- Star Rating: 4.5 of 5
- Kids: No, but it depends on the maturity of the child. I do recommend it for teens, but be aware that there are some heavy death themes.
- Do I recommend it? Yes.
Part I: for y’all who have yet to read it
I decided to read Counted Worthy by Leah E. Good because I saw on therebelution.com where Brett Harris, co-author of Do Hard Things, recommended it. Do Hard Things changed my perspective on the rest of my teenage years, and my life as a whole. Those of you who have read it can see the Harris brothers’ ideas all over my blog. It’s like a Thomas Jefferson/John Locke relationship. I’m Jefferson and the Harris brothers are Locke: they inspired a lot of my thinking.
Counted Worthy is a great book. I think it’s a good read for anybody, but especially Christian teens. This isn’t an A-B-Cs of the gospel presentation; its primary audience is young people of the church. It’s kind of like the film War Room. While anyone could get something out of it, its primary audience is the church (Priscilla Shirer commanding the enemy’s presence out of her home isn’t what we typically jump onto unbelievers).
Those who are extra-sensitive need to be aware that it is an emotional story. I didn’t cry because I’m not an emotional gal, but had I been, I would’ve caused a flood. Leah Good does a FANTASTIC job with character developments and character arcs, which means that the intense emotions Heather (the main character) feels, feel real to the reader.
I’ve found that much of young adult literature written today isn’t wholesome or helpful. It seems that many authors think that if the story is exciting or romantic, no matter what the story line is, it’s good enough for teens to read. Leah Good has written a solid book for teens. It is exciting, but it also builds us up for our lives when we’re not reading. Support quality Christian literature by reading Counted Worthy.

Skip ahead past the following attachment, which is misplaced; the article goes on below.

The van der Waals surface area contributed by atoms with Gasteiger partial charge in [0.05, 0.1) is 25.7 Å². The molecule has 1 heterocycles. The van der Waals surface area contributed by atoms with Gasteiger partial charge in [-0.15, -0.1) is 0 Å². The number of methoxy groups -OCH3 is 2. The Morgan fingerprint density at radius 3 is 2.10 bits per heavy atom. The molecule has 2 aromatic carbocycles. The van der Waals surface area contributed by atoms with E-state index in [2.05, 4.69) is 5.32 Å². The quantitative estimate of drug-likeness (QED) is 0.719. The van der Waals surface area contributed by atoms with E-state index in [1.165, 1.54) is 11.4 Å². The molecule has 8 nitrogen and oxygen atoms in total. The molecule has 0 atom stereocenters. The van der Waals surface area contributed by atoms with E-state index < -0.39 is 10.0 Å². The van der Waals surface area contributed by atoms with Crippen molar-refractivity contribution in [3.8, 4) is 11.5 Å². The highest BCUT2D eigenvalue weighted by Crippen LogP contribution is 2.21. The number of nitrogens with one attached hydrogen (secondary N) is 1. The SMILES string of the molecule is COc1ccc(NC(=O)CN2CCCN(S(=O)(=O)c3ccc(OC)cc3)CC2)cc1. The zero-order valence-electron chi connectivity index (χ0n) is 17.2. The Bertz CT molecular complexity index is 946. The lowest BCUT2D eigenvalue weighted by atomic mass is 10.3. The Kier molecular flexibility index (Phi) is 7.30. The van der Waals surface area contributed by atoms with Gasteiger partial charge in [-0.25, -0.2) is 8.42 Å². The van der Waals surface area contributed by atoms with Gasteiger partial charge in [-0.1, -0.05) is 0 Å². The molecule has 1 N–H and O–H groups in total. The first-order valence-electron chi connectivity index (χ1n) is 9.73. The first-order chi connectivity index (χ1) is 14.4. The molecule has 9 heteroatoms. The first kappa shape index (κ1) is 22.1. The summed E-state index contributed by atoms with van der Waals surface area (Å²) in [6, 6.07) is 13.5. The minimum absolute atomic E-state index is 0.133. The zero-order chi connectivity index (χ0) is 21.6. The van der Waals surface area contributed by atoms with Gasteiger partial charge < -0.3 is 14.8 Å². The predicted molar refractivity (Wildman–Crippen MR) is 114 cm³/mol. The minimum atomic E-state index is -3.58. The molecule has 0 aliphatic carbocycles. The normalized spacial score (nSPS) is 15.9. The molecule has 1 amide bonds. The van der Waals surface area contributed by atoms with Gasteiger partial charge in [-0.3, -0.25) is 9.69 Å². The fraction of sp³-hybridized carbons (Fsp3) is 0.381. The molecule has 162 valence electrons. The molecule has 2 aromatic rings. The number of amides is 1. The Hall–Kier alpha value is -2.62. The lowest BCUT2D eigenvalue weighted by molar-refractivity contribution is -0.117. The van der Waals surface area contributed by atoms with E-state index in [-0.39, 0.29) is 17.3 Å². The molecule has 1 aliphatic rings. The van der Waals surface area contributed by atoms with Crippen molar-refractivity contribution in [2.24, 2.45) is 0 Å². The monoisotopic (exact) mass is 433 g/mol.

Part II: Some deeper analyzations (there will be spoilers)
Heather’s character was deep, consistent, and fairly realistic. Inconsistent characters are my biggest pet peeve when reading books, and knowing that Good was a young author, I was extra critical. She did a phenomenal job. Heather’s arc about coming to peace with her mom’s death was executed excellently. Heather’s arc about her place in society was also written fantastically, but it was slightly unfinished.
Counted Worthy doesn’t need a sequel, but the door was left WIDE open for one. I saw this jewel on the Rebelution’s site:
Whoo hoo! That’s exciting! I’m already looking forward to reading it!
Back to a review on what’s currently published:
Bryce was another well-written character. We, the as the readers with Heather, were able to see both sides of him, yet I feel like there’s more I could learn! His consistent mannerisms and quirks added to his loveable-ness.
I appreciated Heather and Bryce’s relationship. It’s unrealistic to have two teenagers of opposite genders to have a close friendship without affection. On the other hand, I don’t want to read a mushy “love” story. Leah Good did an excellent job of showing the “affections” (for lack of a better word) Heather had for Bryce (and vice-versa) without diving into the dating game or drama.
Miss Lucy was yet another character who really showed Good’s skill at character creating. The supporting cast were all well-crafted. They blended together to represent the church, the government, or the slums, but they were also individuals with individual personalities.
I was confused for a while at the setting of the book. Good did a great job of not being too descriptive and letting the story unfold slowly, but I needed a little more toward the beginning. The opening scene of book-sorting sufficed for a little while, so I really shouldn’t complain.
Heather’s dad’s death was traumatic. Part of me wanted to say that Good shouldn’t have gone that route, but upon further consideration, I realized that it was essential. We, as the readers, lived what the population saw on television that started the next war. We lived the completion of Heather’s character arc. Then afterward, Good didn’t dwell in that devastation. She picked back up two days later and went straight to hope.
Counted Worthy on Amazon graphic and other Counted Worthy graphics from http://therebelution.com/blog/2014/11/introducing-counted-worthy-a-novel-by-leah-good/#.VjaFoPmrTIX